Interestingly, when Tim McGraw and Faith Hill took the stage Friday night at the Huntington Center, country music’s power couple opened with Aretha Franklin’s “I Knew You Were Waiting (For Me).”
Toledo has been waiting for more than seven years for McGraw to return to the city. He appeared at the Huntington Center in May, 2011, but he has never headlined a show in Toledo with his wife.
The wait was worth it for a sold-out crowd, which raucously welcomed back the superstars Friday night, in what was the first of a two-night stay at the Huntington Center. They will also be in concert Saturday at 7:30 p.m.
The love was returned early on when Hill took a break to talk about walking around the city earlier in the day.
“This is a beautiful city. Kudos to you for trying to save the old buildings,” Hill said. “I think I almost got run over 15 times trying to take pictures. Not too many cities try to [preserve their buildings]. There are some really old homes. I was impressed.”
In their Soul2Soul stop in Toledo, @TheTimMcGraw and @FaithHill took a stroll through the crowd. @toledonews #soul2soul #Toledo419 #huntingtoncenter #timmcgraw #faithhill #countryroyalty pic.twitter.com/hgh43Wd2ej— Brian Dugger (@DuggerBlade) June 9, 2018
McGraw and Hill have been married since October, 1996, and their 26-song set was heavy on sentimentality, especially on “It’s Your Love,” which the couple sang while staring into each other’s eyes, as photos of them and their children flashed by on the video screen.
The video screen was mammoth, possibly the largest to be used at a Huntington Center show. Too often visual effects have no rhyme or reason to their usage, but Friday night’s visual effects were top-notch.
At 8:37, a large 60 appeared on the screen and began ticking down. When it hit zero, Hill and McGraw were raised from below the stage while singing the Aretha Franklin classic.
The show was broken into four clear parts. In the opening segment, the couple performed together for eight songs, highlighted by the emotional “Break First.”
The second portion of the set was Hill and her band alone. It would be understandable for an artist who has been around for 25 years and in the midst of a 27-city tour to hold something back to preserve her voice. There was absolutely no question that Hill gave everything she had, leaning back to belt out “Stronger” and “Piece of My Heart.” It is easy to imagine Carrie Underwood in her living room as a young girl mimicking the powerhouse Hill. All these years later, she is still worthy of emulating.
The fun thing about this show is that there was a little something for everyone. Hill is beautiful and elegant. And her husband still has that certain something that caused a roomful of young and older women to jump to their feet when he strutted around the stage singing “Real Good Man.”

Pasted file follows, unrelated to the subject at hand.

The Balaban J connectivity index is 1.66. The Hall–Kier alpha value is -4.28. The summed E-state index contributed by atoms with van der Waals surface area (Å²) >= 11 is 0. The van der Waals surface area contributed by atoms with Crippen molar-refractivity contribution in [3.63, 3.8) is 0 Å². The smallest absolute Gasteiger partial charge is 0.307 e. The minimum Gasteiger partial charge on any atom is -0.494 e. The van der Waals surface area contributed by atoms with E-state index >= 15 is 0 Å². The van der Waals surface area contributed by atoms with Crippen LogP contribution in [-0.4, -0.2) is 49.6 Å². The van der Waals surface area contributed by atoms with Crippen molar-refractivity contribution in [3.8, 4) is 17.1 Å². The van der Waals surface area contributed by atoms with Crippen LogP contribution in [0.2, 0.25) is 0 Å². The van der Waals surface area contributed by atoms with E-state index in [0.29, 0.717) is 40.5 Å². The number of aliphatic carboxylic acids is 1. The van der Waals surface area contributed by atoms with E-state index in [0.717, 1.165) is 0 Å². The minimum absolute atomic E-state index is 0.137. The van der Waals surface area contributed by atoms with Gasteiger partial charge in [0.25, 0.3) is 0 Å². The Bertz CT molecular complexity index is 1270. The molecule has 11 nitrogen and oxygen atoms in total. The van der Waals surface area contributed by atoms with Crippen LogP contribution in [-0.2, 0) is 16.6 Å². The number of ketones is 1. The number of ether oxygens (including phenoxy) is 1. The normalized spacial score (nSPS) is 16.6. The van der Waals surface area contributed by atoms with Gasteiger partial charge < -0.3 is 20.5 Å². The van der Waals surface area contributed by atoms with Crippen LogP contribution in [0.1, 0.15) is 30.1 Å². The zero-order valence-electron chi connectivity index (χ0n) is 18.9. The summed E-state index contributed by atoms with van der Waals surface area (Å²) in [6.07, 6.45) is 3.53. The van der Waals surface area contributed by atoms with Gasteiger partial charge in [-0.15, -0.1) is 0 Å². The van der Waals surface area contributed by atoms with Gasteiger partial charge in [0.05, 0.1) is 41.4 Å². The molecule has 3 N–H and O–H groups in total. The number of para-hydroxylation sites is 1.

If you had to put two highlights of the night above the others, you would have to list “Humble & Kind” and “Live Like You Were Dying” - McGraw’s final numbers of his solo set. “Humble & Kind” has a powerful message, hammered home by pictures of all races and religions flashing by on the big screen as McGraw sang. And the crowd took over to sing the chorus of “Live Like You Were Dying,” something that seemed to genuinely impress McGraw. It was difficult not to shed a tear or two.
Caitlyn Smith, who is little known by country music radio fans but a titan in Nashville publishing circles, opened the night with an impressive six-song set. Her debut album, Starfire, was released in January, and she introduced the crowd to some of her new music.
Smith, whose husband Rollie Gaalswyk plays guitar and supplies backing vocals in her band, has written cuts for Megan Trainor, Garth Brooks, Dolly Parton, Kenny Rogers, Lady Antebellum, Rascal Flatts, and James Bay. Her and her husband wrote “Wasting All These Tears,” a top-10 smash for Cassadee Pope. Friday night, she got a chance to show off her vocals, and was particularly impressive on the mournful “Before You Called Me Baby.” She also played “Like I’m Gonna Lose You,” which she co-wrote with Justin Weaver and Trainor, who turned it into a multiweek No. 1 smash.
Smith was the only opener, but the night was not short on music. The show lasted more than three hours.
Toledo is one of 27 cities in the United States and Canada that McGraw and Hill will play this year. Last year, they played 70 different arenas. So they have the formula down at this point, able to pull from more than two decades of hits.
They wrapped up the night with five songs together, and it was hard not to feel as though the crowd was witnessing country royalty. Some artists have good voices, others have a commanding stage presence. McGraw and Hill have both. On back-to-back songs before closing the show, Hill and McGraw took turns working their way through the crowd, shaking hands with those who could get close enough to touch them.
Friday night, Hill and McGraw gave everything they had to Toledo. It was a welcome return.
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